September 19, 2015

India: Why the Sanatan Sanstha doesn't like rationalists (Ipsita Chakravarty)


Very superstitious: Why the Sanatan Sanstha doesn't like rationalists
The group seems to thrive on a potent cocktail of nationalist Hindutva, occult and doomsday panic

by Ipsita Chakravarty

Samir Gaikwad, the man from Sangli who was arrested on charges of being involved in the murder of rationalist Govind Pansare, has been a member of an organisation called Sanatan Sanstha since 1998. The name of Sanatan Sanstha also cropped up when another rationalist, Narendra Dabholkar, was killed in 2013. The police had then tried but failed to establish a link between the murder and the group.

After Dabholkar’s death, an editorial in Sanatan Prabhat, the organisation’s mouthpiece, had said, “We all get what we deserve”. Now, it has released a press note on the “police ploy to implicate innocent Samir Gaikwad”. It then outlines this conspiracy: the police went through “2 crore call data records” and chose to search only Gaikwad’s number, due to “pressure from anti-Sanatan elements”. Gaikwad had been arrested on Wednesday and produced in court almost immediately, the note says, proof that his judicial remand was pre-planned and motivated.

But why would anti-Sanatan elements want to draw the police’s attention to the group again? What is the sanstha all about?

The charitable sanstha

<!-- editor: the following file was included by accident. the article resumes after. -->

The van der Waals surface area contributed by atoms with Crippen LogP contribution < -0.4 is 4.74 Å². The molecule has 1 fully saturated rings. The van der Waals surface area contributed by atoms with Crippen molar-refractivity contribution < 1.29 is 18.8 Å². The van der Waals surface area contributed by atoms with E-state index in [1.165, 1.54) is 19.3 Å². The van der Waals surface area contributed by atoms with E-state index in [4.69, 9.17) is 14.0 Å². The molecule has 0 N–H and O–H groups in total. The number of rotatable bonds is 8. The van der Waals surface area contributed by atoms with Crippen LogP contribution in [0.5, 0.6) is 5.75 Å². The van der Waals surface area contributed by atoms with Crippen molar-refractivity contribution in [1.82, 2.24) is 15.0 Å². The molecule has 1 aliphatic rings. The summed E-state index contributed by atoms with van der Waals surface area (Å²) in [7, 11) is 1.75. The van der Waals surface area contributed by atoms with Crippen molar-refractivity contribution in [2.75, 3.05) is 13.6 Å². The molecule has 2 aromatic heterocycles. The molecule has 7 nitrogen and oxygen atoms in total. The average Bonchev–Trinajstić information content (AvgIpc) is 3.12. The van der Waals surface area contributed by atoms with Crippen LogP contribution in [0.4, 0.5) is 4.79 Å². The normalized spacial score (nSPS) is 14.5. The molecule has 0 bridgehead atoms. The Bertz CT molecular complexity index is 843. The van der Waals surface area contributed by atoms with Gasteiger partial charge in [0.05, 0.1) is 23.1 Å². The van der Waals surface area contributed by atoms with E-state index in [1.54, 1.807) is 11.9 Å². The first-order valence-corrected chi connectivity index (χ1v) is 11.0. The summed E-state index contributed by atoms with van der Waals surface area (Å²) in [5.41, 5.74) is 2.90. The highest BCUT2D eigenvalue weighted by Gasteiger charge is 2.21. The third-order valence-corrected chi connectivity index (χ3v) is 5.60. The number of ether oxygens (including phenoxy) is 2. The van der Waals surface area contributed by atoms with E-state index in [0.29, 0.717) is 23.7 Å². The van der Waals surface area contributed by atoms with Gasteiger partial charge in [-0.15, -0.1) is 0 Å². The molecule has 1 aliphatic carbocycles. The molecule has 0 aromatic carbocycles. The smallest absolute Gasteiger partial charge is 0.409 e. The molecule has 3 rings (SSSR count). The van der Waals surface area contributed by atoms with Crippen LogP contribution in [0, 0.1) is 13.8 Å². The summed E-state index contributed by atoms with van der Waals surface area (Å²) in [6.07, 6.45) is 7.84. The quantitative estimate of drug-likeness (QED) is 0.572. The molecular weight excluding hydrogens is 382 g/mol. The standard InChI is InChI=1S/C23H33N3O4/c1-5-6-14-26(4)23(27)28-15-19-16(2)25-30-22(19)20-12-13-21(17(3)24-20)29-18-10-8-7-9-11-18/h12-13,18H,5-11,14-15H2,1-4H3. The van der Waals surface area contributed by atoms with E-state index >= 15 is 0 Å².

In 2008, members of the organisation were arrested for plans to plant a crude bomb in a theatre in Thane, where a controversial Marathi play was to be staged. The sanstha is also known for issuing death threats to supporters of the anti-superstition bill in Maharashtra. When Pansare spoke against them in 2009, they filed a Rs 10-crore defamation suit against him.

But in Goa, the sanstha is registered merely as a charitable organisation. Formed in 1990 by Jayant Balaji Athavale, it operates mainly in Goa and Maharashtra. Going by the organisation’s website, its charity consists of “providing education on Dharma in scientific terminology and for the education of Hindus”.

The website speaks of a group with eclectic interests. There is a catalogue of articles musing on long hair (men should wear it short and women long for maximum spiritual benefit), who can be called a Hindu (those who accept the Vedas and the Puranas and are born into a traditional Hindu family), registered marriage (yes or no?), washed versus unwashed clothes, and a conspiracy by the Rashtriya Swayamsevak Sangh to defame the sanstha.

This seems to be a nuts and bolts version of Hindutva, not quite glamorous enough for a group with bomb blast charges under its belt.

Spiritual Science Research

A closer look at Athavale’s own pursuits begins to reveal why rationalists like Pansare and Dabholkar might have been unpalatable to the sanstha. A serene, smiling man, he is also the founder of the Spiritual Science Research Foundation, which aims to “educate society on the spiritual dimension and how it affects our lives”. The organisation’s website gives an account of Athavale’s personal journey.